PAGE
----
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IN 2008, as the financial system was collapsing, Alan Greenspan, the former chairman of the Federal Reserve and champion of free markets, admitted he had been wrong. “I made a mistake in presuming that the self-interests of organisations, specifically banks and others, were such that they were best capable of protecting their own shareholders and their equity in the firms,” he said. In other words: why would bankers destroy their own livelihoods?

Some clues to Mr Greenspan’s conundrum can be found in a new book* on Lehman Brothers, the American investment bank whose failure precipitated the worst of the crisis, and a recent report** on the collapse of HBOS, a British retail bank, that imploded soon after. Although the two banks had different histories, they made similar mistakes.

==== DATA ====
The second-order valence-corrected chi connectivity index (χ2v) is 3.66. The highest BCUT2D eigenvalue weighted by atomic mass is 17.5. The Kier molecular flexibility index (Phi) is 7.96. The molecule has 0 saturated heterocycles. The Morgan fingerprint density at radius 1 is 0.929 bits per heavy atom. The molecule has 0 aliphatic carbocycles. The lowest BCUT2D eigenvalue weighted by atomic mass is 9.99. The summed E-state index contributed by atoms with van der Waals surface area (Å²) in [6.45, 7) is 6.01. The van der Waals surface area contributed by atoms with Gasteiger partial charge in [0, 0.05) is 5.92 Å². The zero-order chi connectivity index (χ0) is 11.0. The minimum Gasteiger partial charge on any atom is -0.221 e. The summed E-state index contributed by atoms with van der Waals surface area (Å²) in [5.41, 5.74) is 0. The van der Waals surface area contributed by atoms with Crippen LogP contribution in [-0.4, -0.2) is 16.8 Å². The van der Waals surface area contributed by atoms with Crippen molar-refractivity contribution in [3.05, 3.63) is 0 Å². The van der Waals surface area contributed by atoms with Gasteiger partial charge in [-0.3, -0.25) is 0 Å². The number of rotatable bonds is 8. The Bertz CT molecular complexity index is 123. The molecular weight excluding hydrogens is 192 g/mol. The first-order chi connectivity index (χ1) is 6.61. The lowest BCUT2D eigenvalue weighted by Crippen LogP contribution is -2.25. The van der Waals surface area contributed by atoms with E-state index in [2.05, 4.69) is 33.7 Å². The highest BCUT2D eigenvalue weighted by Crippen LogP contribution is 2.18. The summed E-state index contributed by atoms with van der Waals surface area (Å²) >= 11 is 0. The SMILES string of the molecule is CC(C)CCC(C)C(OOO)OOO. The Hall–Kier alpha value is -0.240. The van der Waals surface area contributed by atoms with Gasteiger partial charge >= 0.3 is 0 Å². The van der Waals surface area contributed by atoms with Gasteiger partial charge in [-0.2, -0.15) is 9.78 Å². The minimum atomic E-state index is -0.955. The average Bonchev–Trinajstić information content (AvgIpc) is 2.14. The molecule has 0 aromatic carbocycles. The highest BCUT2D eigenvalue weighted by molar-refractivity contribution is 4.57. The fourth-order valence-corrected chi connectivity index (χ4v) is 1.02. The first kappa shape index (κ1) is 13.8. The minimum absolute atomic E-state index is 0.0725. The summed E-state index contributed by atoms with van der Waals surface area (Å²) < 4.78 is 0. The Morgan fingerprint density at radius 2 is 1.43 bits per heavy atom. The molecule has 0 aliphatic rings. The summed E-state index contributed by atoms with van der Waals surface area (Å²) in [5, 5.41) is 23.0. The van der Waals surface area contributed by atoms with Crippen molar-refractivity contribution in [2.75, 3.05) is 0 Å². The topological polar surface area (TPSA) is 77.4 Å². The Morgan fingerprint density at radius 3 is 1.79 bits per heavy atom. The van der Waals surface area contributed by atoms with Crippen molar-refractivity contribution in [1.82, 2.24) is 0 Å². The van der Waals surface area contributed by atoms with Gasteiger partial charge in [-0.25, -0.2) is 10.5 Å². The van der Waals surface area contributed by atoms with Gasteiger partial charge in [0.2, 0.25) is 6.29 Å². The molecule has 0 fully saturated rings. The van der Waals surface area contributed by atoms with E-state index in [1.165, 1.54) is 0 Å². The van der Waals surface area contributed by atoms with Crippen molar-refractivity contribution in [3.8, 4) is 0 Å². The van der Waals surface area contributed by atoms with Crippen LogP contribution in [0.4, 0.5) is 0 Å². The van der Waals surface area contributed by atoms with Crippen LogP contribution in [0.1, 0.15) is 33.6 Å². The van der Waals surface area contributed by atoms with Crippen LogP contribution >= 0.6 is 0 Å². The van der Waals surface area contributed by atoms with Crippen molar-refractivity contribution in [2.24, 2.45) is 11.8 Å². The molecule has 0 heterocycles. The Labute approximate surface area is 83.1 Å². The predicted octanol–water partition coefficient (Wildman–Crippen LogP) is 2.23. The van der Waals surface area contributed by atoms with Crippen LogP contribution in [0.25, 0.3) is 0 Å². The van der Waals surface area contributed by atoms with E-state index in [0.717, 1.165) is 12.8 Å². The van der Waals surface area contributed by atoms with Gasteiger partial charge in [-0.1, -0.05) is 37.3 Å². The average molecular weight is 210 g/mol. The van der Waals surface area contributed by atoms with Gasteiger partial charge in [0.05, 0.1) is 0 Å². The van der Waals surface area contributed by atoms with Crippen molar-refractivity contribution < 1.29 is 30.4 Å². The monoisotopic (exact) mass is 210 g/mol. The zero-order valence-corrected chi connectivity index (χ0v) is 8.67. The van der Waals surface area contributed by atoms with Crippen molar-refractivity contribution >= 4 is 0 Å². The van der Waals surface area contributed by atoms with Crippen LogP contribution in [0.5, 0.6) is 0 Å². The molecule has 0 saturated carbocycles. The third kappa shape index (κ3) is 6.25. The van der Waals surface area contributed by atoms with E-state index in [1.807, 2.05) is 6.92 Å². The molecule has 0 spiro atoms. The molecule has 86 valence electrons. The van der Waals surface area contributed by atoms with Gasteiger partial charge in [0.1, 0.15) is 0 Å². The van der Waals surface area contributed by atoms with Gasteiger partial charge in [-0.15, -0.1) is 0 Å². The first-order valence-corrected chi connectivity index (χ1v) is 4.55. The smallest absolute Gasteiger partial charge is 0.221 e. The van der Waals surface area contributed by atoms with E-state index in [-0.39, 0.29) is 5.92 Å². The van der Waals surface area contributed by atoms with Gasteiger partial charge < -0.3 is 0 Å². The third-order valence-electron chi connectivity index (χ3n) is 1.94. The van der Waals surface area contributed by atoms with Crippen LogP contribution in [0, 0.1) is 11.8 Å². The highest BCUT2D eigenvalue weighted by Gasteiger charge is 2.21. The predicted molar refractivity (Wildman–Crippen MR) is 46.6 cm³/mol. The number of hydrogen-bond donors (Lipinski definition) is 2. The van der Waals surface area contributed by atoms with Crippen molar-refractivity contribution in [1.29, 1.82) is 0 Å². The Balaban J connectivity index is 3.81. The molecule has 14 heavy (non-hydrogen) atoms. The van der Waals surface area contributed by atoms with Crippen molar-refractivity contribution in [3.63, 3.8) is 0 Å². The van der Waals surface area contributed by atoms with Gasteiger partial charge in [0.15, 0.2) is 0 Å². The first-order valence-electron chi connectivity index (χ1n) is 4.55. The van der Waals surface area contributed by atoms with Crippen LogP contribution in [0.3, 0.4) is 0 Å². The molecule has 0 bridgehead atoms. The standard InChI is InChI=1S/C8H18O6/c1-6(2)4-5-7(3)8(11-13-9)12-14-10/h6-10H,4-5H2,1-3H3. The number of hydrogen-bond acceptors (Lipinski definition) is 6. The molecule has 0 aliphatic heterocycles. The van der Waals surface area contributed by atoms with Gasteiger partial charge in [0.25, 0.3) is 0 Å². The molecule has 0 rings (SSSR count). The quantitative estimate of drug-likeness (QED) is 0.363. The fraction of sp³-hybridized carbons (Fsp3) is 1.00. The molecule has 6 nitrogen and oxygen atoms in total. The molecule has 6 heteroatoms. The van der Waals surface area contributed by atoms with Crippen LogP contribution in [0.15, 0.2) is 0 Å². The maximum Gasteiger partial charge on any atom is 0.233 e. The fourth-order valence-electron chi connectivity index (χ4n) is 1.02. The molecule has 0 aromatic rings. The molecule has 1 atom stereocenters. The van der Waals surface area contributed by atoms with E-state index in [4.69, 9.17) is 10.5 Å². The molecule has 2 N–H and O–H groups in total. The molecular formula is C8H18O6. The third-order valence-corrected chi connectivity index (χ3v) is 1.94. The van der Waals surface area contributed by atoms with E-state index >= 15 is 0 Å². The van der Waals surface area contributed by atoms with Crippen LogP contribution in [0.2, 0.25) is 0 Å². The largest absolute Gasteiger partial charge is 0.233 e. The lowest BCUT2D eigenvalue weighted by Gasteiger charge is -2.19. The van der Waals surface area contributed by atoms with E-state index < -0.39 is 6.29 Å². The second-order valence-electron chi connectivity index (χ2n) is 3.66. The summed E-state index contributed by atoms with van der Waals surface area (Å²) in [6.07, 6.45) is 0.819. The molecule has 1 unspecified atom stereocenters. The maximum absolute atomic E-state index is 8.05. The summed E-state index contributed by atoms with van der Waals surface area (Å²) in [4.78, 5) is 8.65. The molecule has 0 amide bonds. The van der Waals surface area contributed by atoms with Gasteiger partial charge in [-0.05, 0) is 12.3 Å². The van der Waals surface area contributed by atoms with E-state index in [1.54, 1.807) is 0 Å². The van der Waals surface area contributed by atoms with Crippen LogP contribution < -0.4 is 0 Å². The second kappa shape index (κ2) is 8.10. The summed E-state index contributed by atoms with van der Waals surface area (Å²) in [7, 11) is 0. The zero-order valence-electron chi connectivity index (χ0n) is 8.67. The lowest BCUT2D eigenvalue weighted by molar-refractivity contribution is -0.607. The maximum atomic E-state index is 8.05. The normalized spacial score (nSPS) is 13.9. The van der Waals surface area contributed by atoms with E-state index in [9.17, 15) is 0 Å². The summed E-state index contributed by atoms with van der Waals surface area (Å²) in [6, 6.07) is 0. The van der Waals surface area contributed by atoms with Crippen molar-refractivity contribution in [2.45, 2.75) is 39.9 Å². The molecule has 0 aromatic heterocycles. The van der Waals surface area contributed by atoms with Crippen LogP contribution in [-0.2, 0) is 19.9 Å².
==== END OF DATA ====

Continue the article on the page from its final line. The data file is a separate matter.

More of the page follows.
For a start, both strayed from their core expertise. HBOS was created through the combination of Halifax, a retail mortgage lender, and Bank of Scotland, one of Scotland’s two biggest banks. The merged entity wanted to gain market share in England and compete with the likes of HSBC and Barclays. The easiest way to increase business was to focus on smaller,...Continue reading

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